Steel industry gets conditional approval to use blast furnace bleeder valves

By Lim Chang-won Posted : September 4, 2019, 15:39 Updated : September 4, 2019, 15:39

[Gettyimages Bank]

SEOUL -- South Korea's steel industry heaved a sigh of relief after it won conditional approval to go ahead with the artificial use of blast furnace bleeder valves that have been criticized by environmental activists and regional communities for aggravating air pollution caused by fine dust and other hazardous particles.

Posco and Hyundai Steel, the country's two largest steel companies, have been under pressure to reduce the emittance of air pollutants by installing anti-pollution equipment or face administrative disadvantages such as the forced shutdown of furnaces.

Posco has nine blast furnaces in Pohang and Gwangyang, while Hyundai Steel runs three Dangjin. They have opened bleeder valves regularly during the maintenance and safety inspection of blast furnaces to discharge water vapor and gas created by burning coke, a porous fuel with high carbon content used to heat smelting furnaces.

Every furnace has four bleeders at the top of its chimney. It is opened once every two months to maintain constant pressure and prevent explosions or fire. When a bleeder valve is open, blast-furnace gas is released to the atmosphere. The untreated gas contains particulates and, therefore, represents a potential source of air pollution.

On Tuesday, the Ministry of Environment and a public-private consultative body allowed the operation of bleeder valves if the steel industry improves the opening process of valves and submits revised operation plans. Local governments delayed administrative action when the consultative body was launched on June 19.

After two months of an investigation, the consultative body found a way to minimize dust emissions by stopping the injection of coal dust for fuel at an early date and adjusting low wind pressure. In order to manage pollutants, the environment ministry decided to establish regulations on the total amount of pollutants from each company annually.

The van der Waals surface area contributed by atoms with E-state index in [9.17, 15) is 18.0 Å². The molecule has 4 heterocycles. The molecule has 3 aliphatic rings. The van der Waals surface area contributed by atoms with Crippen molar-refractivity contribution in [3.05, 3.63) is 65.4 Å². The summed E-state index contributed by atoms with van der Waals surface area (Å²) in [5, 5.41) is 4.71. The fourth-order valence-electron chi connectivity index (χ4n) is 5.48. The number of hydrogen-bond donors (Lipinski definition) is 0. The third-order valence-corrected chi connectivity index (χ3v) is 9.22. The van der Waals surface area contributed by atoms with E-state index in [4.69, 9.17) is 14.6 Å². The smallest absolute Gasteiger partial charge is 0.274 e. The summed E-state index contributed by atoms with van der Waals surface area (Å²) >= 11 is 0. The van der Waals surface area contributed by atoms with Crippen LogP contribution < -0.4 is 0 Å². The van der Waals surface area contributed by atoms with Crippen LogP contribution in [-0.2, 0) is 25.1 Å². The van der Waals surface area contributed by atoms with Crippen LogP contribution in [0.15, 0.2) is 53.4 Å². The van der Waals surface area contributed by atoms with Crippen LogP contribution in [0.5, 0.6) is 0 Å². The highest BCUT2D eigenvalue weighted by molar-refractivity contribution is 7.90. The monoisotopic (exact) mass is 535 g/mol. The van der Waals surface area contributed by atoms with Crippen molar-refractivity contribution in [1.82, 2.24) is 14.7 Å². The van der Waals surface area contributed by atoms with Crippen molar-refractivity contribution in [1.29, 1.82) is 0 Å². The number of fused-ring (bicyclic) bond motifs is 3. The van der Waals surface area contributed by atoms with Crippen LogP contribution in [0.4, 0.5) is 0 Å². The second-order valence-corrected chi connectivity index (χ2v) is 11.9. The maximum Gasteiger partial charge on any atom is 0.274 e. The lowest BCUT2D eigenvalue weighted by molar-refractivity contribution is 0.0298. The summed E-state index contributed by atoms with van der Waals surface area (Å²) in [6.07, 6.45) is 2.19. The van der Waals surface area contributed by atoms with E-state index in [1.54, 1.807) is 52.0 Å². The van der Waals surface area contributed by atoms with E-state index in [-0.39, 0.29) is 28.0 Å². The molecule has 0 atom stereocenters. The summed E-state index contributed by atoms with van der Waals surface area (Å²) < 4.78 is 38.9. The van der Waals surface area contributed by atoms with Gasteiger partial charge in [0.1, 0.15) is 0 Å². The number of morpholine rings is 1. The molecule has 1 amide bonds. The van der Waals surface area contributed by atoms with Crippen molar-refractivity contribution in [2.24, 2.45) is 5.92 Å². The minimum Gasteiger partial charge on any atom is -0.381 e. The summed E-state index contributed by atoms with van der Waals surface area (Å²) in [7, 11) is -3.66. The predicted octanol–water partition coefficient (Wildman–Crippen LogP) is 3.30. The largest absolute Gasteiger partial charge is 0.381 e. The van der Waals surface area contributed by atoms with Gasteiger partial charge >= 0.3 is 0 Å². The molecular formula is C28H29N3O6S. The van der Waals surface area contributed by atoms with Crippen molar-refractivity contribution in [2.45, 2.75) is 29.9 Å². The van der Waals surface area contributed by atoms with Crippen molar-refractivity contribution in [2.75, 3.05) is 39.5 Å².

No official measurement or analysis has been made on pollutants emitted through bleeders. However, local governments have asked Posco and Hyundai Steel to shut down steel mills and install anti-pollution facilities that would greatly reduce the emission of fine dust and other air pollutants such as nitrogen oxides and sulfur oxides.

Steel company officials have insisted that the regular opening of bleeder valves has been an international practice. Blast furnaces should operate without a break to prevent molten metal from hardening, they said, adding that if furnaces are suspended for more than four days, it will take three months to resume operation.

Provincial government officials prioritized the health and environmental rights of residents, urging steel companies to fulfill their social responsibility, take anti-pollution measures more vigorously than before and forget outdated logics. They stressed that bleeders should open automatically in an abnormal situation, not artificially during regular repair work.

Fine dust, which refers to particles smaller than 10 micrometers and causes various respiratory problems, has been a stringent social issue since Seoul and nearby areas were hit by a record level of fine dust for days in early March. President Moon Jae-in has ordered the gradual shutdown of old fossil-fueled power plants in an effort to reduce fine dust emissions.

A World Health Organization (WHO) report, presented at the 2018 UN Climate Change Conference in Bonn, showed that 9 out of 10 people breathe air containing high levels of pollutants and that around seven million people every year die from exposure to fine particles in polluted air. The figure could be far surpassed by deaths caused by rising global temperatures and extreme weather if emissions, primarily caused by the burning of fossil fuels and deforestation, are allowed to rise at their present rate.
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